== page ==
African smallholder farmers and agribusiness startups need support to build resiliency and sustainability. A small improvement to their productivity via training, mentorship, access to better inputs and markets will have a huge impact on the industry and continent development.

Africa represents some of the most dynamic markets in the world, and at a time of growth and positive changes on the continent, the potential for agrifood investment in the region is high.

However, early stage, startup businesses and the full potential of smallholders farmers on the continent are still largely untapped, while investment in global start-ups has increased drastically. African smallholder farmers and agribusiness startups need support to build resiliency and sustainability, says Ben Leyka, CEO of the Africa Agri Council (AAC).

“A small improvement to their productivity via training, mentorship, access to better inputs and markets will have a huge impact on the industry and continent development. We are seeing existing and new financial institutions and firms introducing new finance models to help smallholder farmers and agribusiness startups access loans as well as training to boost productivity. However, there is still so much that can be done,” he adds.

It is time to build resilience and sustainability for the long term, Leyka says, and the African Agri Council (AAC) has launched the Market Support Programme (MSP) to address this gap.

MSP is designed and developed to assist entrepreneurs on their journey from soil to store. The programme will target 10 million smallholder farmers and agribusiness startups in the next 10 years. Small scale farmers and early stage agribusinesses have limited access to the assets that would facilitate a shift from low-productivity subsistence farming to modern, commercial agribusiness.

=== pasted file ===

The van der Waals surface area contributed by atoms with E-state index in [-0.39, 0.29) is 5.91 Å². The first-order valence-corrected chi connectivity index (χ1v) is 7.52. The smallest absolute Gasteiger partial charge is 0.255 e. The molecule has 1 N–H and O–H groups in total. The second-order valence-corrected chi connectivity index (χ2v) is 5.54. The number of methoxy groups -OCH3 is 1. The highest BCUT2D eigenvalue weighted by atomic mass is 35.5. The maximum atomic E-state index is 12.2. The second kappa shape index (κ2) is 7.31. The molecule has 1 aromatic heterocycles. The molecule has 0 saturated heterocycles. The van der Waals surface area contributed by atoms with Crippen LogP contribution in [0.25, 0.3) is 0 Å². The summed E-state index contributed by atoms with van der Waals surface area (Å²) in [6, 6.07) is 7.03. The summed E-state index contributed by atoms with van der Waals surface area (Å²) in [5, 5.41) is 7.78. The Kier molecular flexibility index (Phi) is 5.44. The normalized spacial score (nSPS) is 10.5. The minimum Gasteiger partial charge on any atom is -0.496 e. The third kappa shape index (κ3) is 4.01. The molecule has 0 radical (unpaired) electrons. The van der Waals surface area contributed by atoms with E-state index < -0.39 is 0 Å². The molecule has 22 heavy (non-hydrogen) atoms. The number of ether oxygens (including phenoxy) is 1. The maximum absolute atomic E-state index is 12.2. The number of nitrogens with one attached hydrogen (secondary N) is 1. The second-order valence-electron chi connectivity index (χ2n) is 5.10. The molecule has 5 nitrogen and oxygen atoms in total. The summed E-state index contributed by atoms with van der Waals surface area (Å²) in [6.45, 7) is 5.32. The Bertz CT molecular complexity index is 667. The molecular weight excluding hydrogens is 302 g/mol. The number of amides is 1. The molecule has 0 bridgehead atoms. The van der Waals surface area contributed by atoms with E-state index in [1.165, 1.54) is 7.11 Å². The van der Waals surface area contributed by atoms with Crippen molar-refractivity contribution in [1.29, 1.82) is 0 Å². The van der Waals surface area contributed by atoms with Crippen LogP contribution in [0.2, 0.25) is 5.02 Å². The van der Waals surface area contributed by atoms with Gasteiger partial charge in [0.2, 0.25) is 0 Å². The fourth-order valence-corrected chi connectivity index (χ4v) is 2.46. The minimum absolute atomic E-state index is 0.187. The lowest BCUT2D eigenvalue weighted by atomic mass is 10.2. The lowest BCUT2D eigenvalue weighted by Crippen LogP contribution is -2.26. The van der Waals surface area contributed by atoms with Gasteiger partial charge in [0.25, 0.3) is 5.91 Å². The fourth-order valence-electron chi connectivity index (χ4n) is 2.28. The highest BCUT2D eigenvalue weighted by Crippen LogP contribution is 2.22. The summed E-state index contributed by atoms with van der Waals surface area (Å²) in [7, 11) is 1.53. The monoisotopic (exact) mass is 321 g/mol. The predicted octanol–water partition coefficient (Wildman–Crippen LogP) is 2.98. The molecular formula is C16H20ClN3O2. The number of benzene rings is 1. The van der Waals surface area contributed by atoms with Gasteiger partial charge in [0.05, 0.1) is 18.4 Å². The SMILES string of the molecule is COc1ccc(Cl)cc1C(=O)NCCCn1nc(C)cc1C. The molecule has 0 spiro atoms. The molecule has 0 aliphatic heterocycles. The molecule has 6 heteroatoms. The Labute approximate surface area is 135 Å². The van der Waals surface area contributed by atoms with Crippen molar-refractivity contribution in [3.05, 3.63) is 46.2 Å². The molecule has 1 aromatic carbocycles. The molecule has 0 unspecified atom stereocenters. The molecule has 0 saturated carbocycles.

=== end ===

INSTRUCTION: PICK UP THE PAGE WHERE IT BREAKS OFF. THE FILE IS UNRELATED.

“We are committed, through MSP, to provide an integrated programme that facilitates the long awaited shift,” says Leyka.

MSP analyses gaps in farming production, product development, technical and operational capabilities to establish what the market and buyers’ needs are so that interventions can be implemented to allow easier access to targeted markets.

“We address gaps such as branding, marketing and certifications which are buyers’ requirements” says Debbie Payne, director: market support at AAC.

MSP first identifies local markets closer to the farm or facility, then looks outward to national markets and exports into Africa and the rest of the world. Each market has needs which MSP experts have identified to facilitate easier access by its beneficiaries as we work on their sustainability, says Payne.

With mentoring, coaching and a three years AAC premium membership, MSP experts work with its beneficiaries and take them on a journey to sustainability along the value chain. The value chain universe covers hundreds of sub sectors serving myriad crops, livestock, processing activities, agriculture technologies (agtech) and customer needs.

MSP gives the company the tools while the entrepreneur or the farmer takes action.

MSP works along the whole value chain from the guidance of what needs to be grown according to market needs through the journey from the fields to the end user being buyers and consumers. The AAC, through MSP, is working with a network of local, regional and international buyers to understand their specific requirements regarding products, labelling, certifications etc, and use this information to guide our beneficiaries in their production processes and product development. MSP provides a new channel of demand for the programme beneficiaries and certified supply for buyers, says Leyka.

As a member of the AAC, MSP beneficiaries have access to the vast network of buyers, aggregators and investors. We encourage the combination of innovation with entrepreneurship to develop agribusinesses across the continent by increasing farmer productivity with market led value chain strategies.